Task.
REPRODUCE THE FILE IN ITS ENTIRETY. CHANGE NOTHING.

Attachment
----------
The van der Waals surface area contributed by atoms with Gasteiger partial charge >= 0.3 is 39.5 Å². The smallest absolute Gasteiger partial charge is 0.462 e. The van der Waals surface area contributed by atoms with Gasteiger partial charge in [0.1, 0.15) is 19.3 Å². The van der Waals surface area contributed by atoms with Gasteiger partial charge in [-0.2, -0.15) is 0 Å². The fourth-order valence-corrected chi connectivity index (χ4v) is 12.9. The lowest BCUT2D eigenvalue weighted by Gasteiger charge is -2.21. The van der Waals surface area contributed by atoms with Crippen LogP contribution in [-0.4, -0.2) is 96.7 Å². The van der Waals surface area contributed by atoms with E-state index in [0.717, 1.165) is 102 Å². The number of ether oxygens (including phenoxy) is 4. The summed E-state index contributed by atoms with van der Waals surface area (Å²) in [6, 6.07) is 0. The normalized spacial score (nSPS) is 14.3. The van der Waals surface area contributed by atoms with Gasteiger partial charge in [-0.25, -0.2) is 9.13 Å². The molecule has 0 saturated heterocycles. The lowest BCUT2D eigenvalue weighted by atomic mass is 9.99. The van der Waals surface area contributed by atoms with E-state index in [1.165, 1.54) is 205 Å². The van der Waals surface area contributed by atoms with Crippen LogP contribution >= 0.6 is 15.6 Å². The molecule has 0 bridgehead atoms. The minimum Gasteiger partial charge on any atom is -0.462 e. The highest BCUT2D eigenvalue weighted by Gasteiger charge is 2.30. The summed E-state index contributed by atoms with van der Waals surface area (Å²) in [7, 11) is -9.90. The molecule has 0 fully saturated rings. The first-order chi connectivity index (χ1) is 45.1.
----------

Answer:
The van der Waals surface area contributed by atoms with Gasteiger partial charge >= 0.3 is 39.5 Å². The smallest absolute Gasteiger partial charge is 0.462 e. The van der Waals surface area contributed by atoms with Gasteiger partial charge in [0.1, 0.15) is 19.3 Å². The van der Waals surface area contributed by atoms with Gasteiger partial charge in [-0.2, -0.15) is 0 Å². The fourth-order valence-corrected chi connectivity index (χ4v) is 12.9. The lowest BCUT2D eigenvalue weighted by Gasteiger charge is -2.21. The van der Waals surface area contributed by atoms with Crippen LogP contribution in [-0.4, -0.2) is 96.7 Å². The van der Waals surface area contributed by atoms with E-state index in [0.717, 1.165) is 102 Å². The number of ether oxygens (including phenoxy) is 4. The summed E-state index contributed by atoms with van der Waals surface area (Å²) in [6, 6.07) is 0. The normalized spacial score (nSPS) is 14.3. The van der Waals surface area contributed by atoms with Gasteiger partial charge in [-0.25, -0.2) is 9.13 Å². The molecule has 0 saturated heterocycles. The lowest BCUT2D eigenvalue weighted by atomic mass is 9.99. The van der Waals surface area contributed by atoms with E-state index in [1.165, 1.54) is 205 Å². The van der Waals surface area contributed by atoms with Crippen LogP contribution >= 0.6 is 15.6 Å². The molecule has 0 bridgehead atoms. The minimum Gasteiger partial charge on any atom is -0.462 e. The highest BCUT2D eigenvalue weighted by Gasteiger charge is 2.30. The summed E-state index contributed by atoms with van der Waals surface area (Å²) in [7, 11) is -9.90. The molecule has 0 fully saturated rings. The first-order chi connectivity index (χ1) is 45.1.